Researchers have started testing “SediTurtles,” a device they say will defend a renowned Vietnamese turtle while at the same time clean the lake where it lives.
Experts debuted the sediment-consuming machines as part of a cleanup program on Hoan Kiem Lake, located at Vietnam’s capital.
The Lake of the Returned Sword houses a mysterious turtle that symbolizes Vietnam’s exertion for independence.
The children’s story of the 15th century rebel leader Le Loi says that he used a sword to fight off Chinese invaders. After Emperor Le Loi went boating on the lake one day, a turtle swam up, took his sword and swam to the bottom, safeguarding the weapon for the next time freedom needed a hero.
Sightings of the turtle are considered lucky, especially when they land on national events. The lake’s historical value therefore needs a special cleanup plan, and the teams of Vietnamese and German experts have plotted cleaning the turtle’s home with smallest possible risk to it.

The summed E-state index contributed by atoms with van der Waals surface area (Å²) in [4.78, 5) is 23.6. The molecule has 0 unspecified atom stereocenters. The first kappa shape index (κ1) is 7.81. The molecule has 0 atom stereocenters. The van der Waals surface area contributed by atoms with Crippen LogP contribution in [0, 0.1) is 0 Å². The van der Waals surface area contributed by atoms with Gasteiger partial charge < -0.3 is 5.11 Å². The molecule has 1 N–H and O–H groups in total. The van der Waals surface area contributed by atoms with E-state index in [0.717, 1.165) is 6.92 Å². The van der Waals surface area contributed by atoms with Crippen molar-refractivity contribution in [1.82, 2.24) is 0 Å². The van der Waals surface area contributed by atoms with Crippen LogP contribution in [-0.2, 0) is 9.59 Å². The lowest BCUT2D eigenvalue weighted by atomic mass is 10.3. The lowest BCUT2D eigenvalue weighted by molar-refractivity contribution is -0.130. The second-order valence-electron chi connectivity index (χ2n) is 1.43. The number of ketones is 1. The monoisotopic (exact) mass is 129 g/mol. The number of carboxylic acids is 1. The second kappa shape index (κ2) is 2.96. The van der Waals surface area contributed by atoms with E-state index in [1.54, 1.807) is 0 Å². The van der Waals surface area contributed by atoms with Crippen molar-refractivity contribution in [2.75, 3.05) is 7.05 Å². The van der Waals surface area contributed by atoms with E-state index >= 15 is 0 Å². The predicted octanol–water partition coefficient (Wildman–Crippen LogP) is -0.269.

Leonhard Fechter, of Berlin’s Herbst Umwelttechnik GmbH, knows that people worry about the turtle, so the SediTurtle was made with “soft” technology as not to hurt the animal.
“We are sure we won’t touch the turtle,” he said.
The device has a hose that floats on the water attached to a metal box. A dredging device, hidden below the surface, removes sediment from the bottom by sending it to a different machine that removes sludge from the water.
“That device is moving very slowly. That big turtle can easily escape,” said Celia Hahn, the project manager at the Dresden University of Technology.
Over time, the sediment in the Hoan Kiem Lake has increased and the water level has declined, specifically in urban areas. The experts note that the lake is only five feet deep, but the majority is sludge created by industrial pollutants.
Draining the lake cannot be done because it would harm the water body’s ecosystem, experts insist.
“The big turtle is living from crabs or small fish,” Werner said, noting that sediment removal would occur slowly over time.
Christian Richter, from FUGRO-HGN GmbH, said his firm has already reviewed the lake’s geology. They will map parts of the lake where sediment can be extracted without harming the lake.
“Even if they start immediately, they would need at least one or two years for the removal,” Richter said.